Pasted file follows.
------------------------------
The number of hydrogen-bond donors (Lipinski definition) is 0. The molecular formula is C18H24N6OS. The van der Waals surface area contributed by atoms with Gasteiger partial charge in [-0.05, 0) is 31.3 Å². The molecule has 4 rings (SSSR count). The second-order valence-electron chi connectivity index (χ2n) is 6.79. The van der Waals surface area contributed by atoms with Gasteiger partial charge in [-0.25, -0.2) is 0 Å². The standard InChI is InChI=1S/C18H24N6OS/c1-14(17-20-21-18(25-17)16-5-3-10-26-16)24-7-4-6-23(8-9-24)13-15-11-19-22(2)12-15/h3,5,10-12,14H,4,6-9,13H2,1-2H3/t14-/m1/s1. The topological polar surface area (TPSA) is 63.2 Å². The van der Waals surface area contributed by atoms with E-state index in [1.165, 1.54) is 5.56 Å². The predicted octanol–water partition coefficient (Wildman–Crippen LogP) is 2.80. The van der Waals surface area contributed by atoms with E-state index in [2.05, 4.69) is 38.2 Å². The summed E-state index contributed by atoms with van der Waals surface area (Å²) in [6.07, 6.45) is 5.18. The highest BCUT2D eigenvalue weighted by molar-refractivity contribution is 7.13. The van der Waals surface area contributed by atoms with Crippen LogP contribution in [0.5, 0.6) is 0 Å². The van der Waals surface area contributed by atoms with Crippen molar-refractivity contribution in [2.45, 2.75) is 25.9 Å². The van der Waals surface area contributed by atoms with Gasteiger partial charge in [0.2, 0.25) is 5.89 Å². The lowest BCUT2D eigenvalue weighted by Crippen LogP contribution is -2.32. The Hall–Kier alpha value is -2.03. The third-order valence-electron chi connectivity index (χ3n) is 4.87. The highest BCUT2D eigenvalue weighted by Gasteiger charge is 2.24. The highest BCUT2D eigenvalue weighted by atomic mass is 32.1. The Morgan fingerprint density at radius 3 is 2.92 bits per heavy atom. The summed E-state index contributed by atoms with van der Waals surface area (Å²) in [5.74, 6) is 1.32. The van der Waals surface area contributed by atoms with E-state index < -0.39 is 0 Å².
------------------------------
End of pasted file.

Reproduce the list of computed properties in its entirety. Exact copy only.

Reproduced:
The number of hydrogen-bond donors (Lipinski definition) is 0. The molecular formula is C18H24N6OS. The van der Waals surface area contributed by atoms with Gasteiger partial charge in [-0.05, 0) is 31.3 Å². The molecule has 4 rings (SSSR count). The second-order valence-electron chi connectivity index (χ2n) is 6.79. The van der Waals surface area contributed by atoms with Gasteiger partial charge in [-0.25, -0.2) is 0 Å². The standard InChI is InChI=1S/C18H24N6OS/c1-14(17-20-21-18(25-17)16-5-3-10-26-16)24-7-4-6-23(8-9-24)13-15-11-19-22(2)12-15/h3,5,10-12,14H,4,6-9,13H2,1-2H3/t14-/m1/s1. The topological polar surface area (TPSA) is 63.2 Å². The van der Waals surface area contributed by atoms with E-state index in [1.165, 1.54) is 5.56 Å². The predicted octanol–water partition coefficient (Wildman–Crippen LogP) is 2.80. The van der Waals surface area contributed by atoms with E-state index in [2.05, 4.69) is 38.2 Å². The summed E-state index contributed by atoms with van der Waals surface area (Å²) in [6.07, 6.45) is 5.18. The highest BCUT2D eigenvalue weighted by molar-refractivity contribution is 7.13. The van der Waals surface area contributed by atoms with Crippen LogP contribution in [0.5, 0.6) is 0 Å². The van der Waals surface area contributed by atoms with Crippen molar-refractivity contribution in [2.45, 2.75) is 25.9 Å². The van der Waals surface area contributed by atoms with Gasteiger partial charge in [0.2, 0.25) is 5.89 Å². The lowest BCUT2D eigenvalue weighted by Crippen LogP contribution is -2.32. The Hall–Kier alpha value is -2.03. The third-order valence-electron chi connectivity index (χ3n) is 4.87. The highest BCUT2D eigenvalue weighted by Gasteiger charge is 2.24. The highest BCUT2D eigenvalue weighted by atomic mass is 32.1. The Morgan fingerprint density at radius 3 is 2.92 bits per heavy atom. The summed E-state index contributed by atoms with van der Waals surface area (Å²) in [5.74, 6) is 1.32. The van der Waals surface area contributed by atoms with E-state index < -0.39 is 0 Å².